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Gaining Too Much During Pregnancy Leads to Obesity Later, Study Finds

Mary K. Caffrey
Women who had risk factors for weight gain but were not overweight when they got pregnant were most likely to retain weight if they gained too much during pregnancy.
For those who think pregnancy gives women an excuse to eat what they want, a new study says otherwise.

Excessive weight gain during pregnancy can cause excess body fat and pounds that are never lost, according to a study published this week in The American Journal of Clinical Nutrition.

Researchers from Columbia University studied data from 302 women, all African-American or Dominican mothers who took part in the Columbia Center for Children’s Environmental Health Mothers and Newborns Study between 1998 and 2013. The women taking part were at risk of becoming obese due to socioeconomic factors and unhealthy dietary patterns.

Before pregnancy, the women had an average body mass index (BMI) of 25.6, which is just above the CDC recognized level for being overweight. Of the group, 5% were underweight, 53% were normal weight, 20% were overweight and 22% were already obese.

During pregnancy, 64% put on more weight than the 15-25 pounds recommended by the Institute of Medicine (IOM) guidelines. The women were followed for 7 years after giving birth. The relationship between pregnancy weight gain and the excess weight retained after giving birth varied depending on each woman’s weight before pregnancy; however, those women with relatively low BMI who gained a lot of excess weight during pregnancy were most likely to retain it long after the birth of their child.

For a woman with a prepregnancy weight of 22, which is right at normal weight, excessive weight gain was associated with 3% higher body fat and a 5.6 kg higher postpartum weight retention. For a woman with a prepregnancy BMI of 30–which is the level the CDC defines as obese–excessive weight gain was associated with 0.58% higher body fat and 2.05 kg of postpartum weight retention.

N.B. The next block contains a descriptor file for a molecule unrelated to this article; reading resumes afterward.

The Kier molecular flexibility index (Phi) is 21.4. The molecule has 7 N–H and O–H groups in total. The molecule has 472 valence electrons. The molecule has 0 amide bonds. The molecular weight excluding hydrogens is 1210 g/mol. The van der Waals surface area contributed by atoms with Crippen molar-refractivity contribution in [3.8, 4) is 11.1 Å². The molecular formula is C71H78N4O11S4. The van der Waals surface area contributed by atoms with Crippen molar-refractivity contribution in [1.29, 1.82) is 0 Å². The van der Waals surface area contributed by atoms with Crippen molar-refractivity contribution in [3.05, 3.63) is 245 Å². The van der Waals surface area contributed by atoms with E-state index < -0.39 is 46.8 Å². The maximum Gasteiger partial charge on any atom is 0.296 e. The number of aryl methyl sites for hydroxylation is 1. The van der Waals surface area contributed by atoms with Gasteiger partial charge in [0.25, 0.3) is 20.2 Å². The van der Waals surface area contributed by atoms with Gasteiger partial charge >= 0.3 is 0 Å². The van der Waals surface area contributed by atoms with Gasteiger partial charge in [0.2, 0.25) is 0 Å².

“Gestational weight gain greater than the IOM recommendations has long-term implications for weight-related health,” said Elizabeth Widen, PhD, RD, a nutritional epidemiologist at Columbia’s Maiman School of Public Health and a co-author of this study. "These findings also suggest that normal and modestly overweight women may be more physiologically sensitive to effects of high gestational weight gain and, therefore, need to be further supported to gain weight appropriately during pregnancy.”

IOM guidelines on how much weight women should gain vary depending on their weight at the start of pregnancy. Normal weight women should gain about 25-26 pounds, but overweight women should gain 15-25 pounds. Nearly half (47%) of women exceed the guidelines.

 

Reference

Widen EM, Whyatt RM, Hoepner LA, et al. Excessive gestational weight gain is associated with long-term body fat and weight retention at 7 y postpartum in African American and Dominican mothers with underweight, normal, and overweight prepregnancy BMI [published online October 21, 2015]. Am J Clin Nutr. doi:10.3945/ajcn.115.116939.

 
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